In Britain, government officials plan to conduct a telecommunications channel review by the spring, with the goal of deciding whether UK telecommunications networks are too dependent on Huawei , people known about the review.

The United States revealed sweeping charges against Chinese tech firm Huawei in January. WSJ's Shelby Holliday breaks down the charges.

U.K. officials share the American concern that Huawei could put their western rivals out and be the only option for telecom equipment in the near future, the people said. But unlike their American counterparts, British officials believe they can allow some Huawei equipment in the UK network, the people said.

British officials are considering allowing U.K. wireless operators to use only Huawei's mobile tower equipment, the people said. Such devices, unlike "core" networking devices that transmit calls and data, give minimal risk because an attacker could only access limited data, the people said. U.K. officials also consider that wireless operators should use several suppliers, the people said.

Huawei is already working closely with the German government. Last year, the company opened a security lab near BSI's head office in Bonn, where the authorities can review the company's products and source codes. A Huawei spokesman said the company supported stricter telecom security rules and would sign a no-spy deal.

This could violate Huawei's Chinese law. A Chinese law in 2017 states that all Chinese companies must cooperate with the country's intelligence services on demand, which Vice President Mike Pence warned in a speech in Germany this weekend, could compromise the security of communication on markets that allow Huawei.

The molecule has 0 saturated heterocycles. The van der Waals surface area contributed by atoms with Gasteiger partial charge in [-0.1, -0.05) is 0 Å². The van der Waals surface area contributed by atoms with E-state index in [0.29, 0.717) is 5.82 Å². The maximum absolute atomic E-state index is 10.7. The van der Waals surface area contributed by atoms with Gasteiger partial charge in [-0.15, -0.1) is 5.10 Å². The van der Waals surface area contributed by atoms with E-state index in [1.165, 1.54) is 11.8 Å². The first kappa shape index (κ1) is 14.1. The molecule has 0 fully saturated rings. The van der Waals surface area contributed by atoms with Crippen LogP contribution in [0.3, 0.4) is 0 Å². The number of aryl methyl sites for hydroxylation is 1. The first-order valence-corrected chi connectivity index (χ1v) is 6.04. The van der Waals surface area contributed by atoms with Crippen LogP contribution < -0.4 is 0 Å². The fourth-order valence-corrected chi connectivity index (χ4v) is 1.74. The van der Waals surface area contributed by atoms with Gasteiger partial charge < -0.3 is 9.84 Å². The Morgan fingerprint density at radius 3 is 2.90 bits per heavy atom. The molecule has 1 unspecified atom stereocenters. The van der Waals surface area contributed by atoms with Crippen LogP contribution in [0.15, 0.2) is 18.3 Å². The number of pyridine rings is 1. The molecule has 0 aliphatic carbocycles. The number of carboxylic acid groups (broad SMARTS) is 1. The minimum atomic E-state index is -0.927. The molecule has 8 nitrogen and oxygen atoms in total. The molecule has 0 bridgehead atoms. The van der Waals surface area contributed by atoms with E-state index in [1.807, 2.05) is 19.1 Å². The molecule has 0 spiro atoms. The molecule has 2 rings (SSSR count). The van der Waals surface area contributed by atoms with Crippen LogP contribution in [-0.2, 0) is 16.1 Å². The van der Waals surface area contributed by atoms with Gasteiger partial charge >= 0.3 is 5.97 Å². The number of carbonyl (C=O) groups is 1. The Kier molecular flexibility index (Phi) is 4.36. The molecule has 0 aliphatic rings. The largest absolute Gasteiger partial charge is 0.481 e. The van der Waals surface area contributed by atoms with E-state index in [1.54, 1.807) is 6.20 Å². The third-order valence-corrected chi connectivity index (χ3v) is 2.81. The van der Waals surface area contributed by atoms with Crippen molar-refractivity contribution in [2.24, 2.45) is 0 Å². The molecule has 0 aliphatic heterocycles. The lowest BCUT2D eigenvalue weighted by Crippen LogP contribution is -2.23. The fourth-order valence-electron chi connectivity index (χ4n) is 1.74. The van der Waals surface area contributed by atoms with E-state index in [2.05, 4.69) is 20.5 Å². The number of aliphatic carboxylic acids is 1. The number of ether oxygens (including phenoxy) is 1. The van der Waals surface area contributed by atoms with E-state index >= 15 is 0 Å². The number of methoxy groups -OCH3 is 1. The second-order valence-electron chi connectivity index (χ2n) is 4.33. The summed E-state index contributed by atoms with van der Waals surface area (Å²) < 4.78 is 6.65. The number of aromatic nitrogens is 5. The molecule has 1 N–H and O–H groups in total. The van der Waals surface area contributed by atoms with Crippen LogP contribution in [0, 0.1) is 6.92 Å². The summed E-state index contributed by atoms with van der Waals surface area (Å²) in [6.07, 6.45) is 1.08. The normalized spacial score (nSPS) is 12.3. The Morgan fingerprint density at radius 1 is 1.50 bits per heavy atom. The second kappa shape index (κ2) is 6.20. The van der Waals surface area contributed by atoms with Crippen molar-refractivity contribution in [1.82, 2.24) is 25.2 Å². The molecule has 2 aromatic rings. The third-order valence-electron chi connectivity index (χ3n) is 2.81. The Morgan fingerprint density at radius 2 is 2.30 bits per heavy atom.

Addressing the same event, Yang Jiechi, a Chinese foreign policy officer rejected the allegations and said that Huawei was cooperating with European companies.

"Chinese law does not require companies to install back doors … or spy," said Jiechi. [19659004] Berlin's preference for providing the Chinese supplier with access has given some withdrawal among a small group of politicians and officials who believe the government is undermining the security risk due to short-term economic considerations.

The group is also keen to open another dispute with the Trump administration, adding a list of flash points ranging from trade to Iran's nuclear agreement and Nord Stream 2, a German-Russian gas pipeline project Washington is determined to stop .

U.S. Ambassador in Germany Richard A. Grenell said that German political decision makers should consider that China gathered and exploited data on an unparalleled scale.

"They utilize a variety of legal tools and other mechanisms to exercise control and influence companies to work with Chinese intelligence and security services. This applies to both state-owned enterprises and apparently private firms," ​​says Grenell.

Huawei's Founder, Earlier Chinese military engineer Ren Zhengfei, told British broadcasters Monday that "there is no way the US can crush us … The world cannot leave us because we are more advanced. Even though they persuade more countries not to use us temporarily, we can always flatten things a little. "

" If the lights go out in the West, the east will still shine, "he added." And if the north gets dark, it's still south. America does not represent the world. America represents only part of the world. "

Write to Bojan Pancevski at bojan.pancevski@wsj.com and Sara Germano at sara.germano@wsj .net